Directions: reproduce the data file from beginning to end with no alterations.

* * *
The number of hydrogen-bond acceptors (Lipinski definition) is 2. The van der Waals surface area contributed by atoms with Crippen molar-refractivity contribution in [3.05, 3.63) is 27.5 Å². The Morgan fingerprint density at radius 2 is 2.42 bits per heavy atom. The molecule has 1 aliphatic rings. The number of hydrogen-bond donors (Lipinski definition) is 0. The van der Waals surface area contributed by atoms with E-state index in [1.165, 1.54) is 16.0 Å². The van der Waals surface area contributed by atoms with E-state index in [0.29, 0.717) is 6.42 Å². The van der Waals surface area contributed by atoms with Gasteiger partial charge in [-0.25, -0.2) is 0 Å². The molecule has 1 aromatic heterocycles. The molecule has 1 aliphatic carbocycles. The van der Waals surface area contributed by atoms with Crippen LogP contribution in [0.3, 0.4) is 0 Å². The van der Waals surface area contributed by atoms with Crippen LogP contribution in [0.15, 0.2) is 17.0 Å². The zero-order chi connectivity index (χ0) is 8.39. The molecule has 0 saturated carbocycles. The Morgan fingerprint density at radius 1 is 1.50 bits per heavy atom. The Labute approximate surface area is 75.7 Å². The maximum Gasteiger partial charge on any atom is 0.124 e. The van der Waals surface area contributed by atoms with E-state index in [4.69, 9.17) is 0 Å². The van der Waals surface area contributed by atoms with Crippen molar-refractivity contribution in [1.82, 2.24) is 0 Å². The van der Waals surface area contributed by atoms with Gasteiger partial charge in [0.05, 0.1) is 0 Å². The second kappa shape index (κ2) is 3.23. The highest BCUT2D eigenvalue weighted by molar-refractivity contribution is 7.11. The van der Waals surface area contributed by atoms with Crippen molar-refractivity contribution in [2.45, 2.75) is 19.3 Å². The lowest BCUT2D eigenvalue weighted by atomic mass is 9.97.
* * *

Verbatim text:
The number of hydrogen-bond acceptors (Lipinski definition) is 2. The van der Waals surface area contributed by atoms with Crippen molar-refractivity contribution in [3.05, 3.63) is 27.5 Å². The Morgan fingerprint density at radius 2 is 2.42 bits per heavy atom. The molecule has 1 aliphatic rings. The number of hydrogen-bond donors (Lipinski definition) is 0. The van der Waals surface area contributed by atoms with E-state index in [1.165, 1.54) is 16.0 Å². The van der Waals surface area contributed by atoms with E-state index in [0.29, 0.717) is 6.42 Å². The van der Waals surface area contributed by atoms with Gasteiger partial charge in [-0.25, -0.2) is 0 Å². The molecule has 1 aromatic heterocycles. The molecule has 1 aliphatic carbocycles. The van der Waals surface area contributed by atoms with Crippen LogP contribution in [0.3, 0.4) is 0 Å². The van der Waals surface area contributed by atoms with Crippen LogP contribution in [0.15, 0.2) is 17.0 Å². The zero-order chi connectivity index (χ0) is 8.39. The molecule has 0 saturated carbocycles. The Morgan fingerprint density at radius 1 is 1.50 bits per heavy atom. The Labute approximate surface area is 75.7 Å². The maximum Gasteiger partial charge on any atom is 0.124 e. The van der Waals surface area contributed by atoms with E-state index in [4.69, 9.17) is 0 Å². The van der Waals surface area contributed by atoms with Crippen molar-refractivity contribution in [1.82, 2.24) is 0 Å². The van der Waals surface area contributed by atoms with Gasteiger partial charge in [0.05, 0.1) is 0 Å². The second kappa shape index (κ2) is 3.23. The highest BCUT2D eigenvalue weighted by molar-refractivity contribution is 7.11. The van der Waals surface area contributed by atoms with Crippen molar-refractivity contribution in [2.45, 2.75) is 19.3 Å². The lowest BCUT2D eigenvalue weighted by atomic mass is 9.97.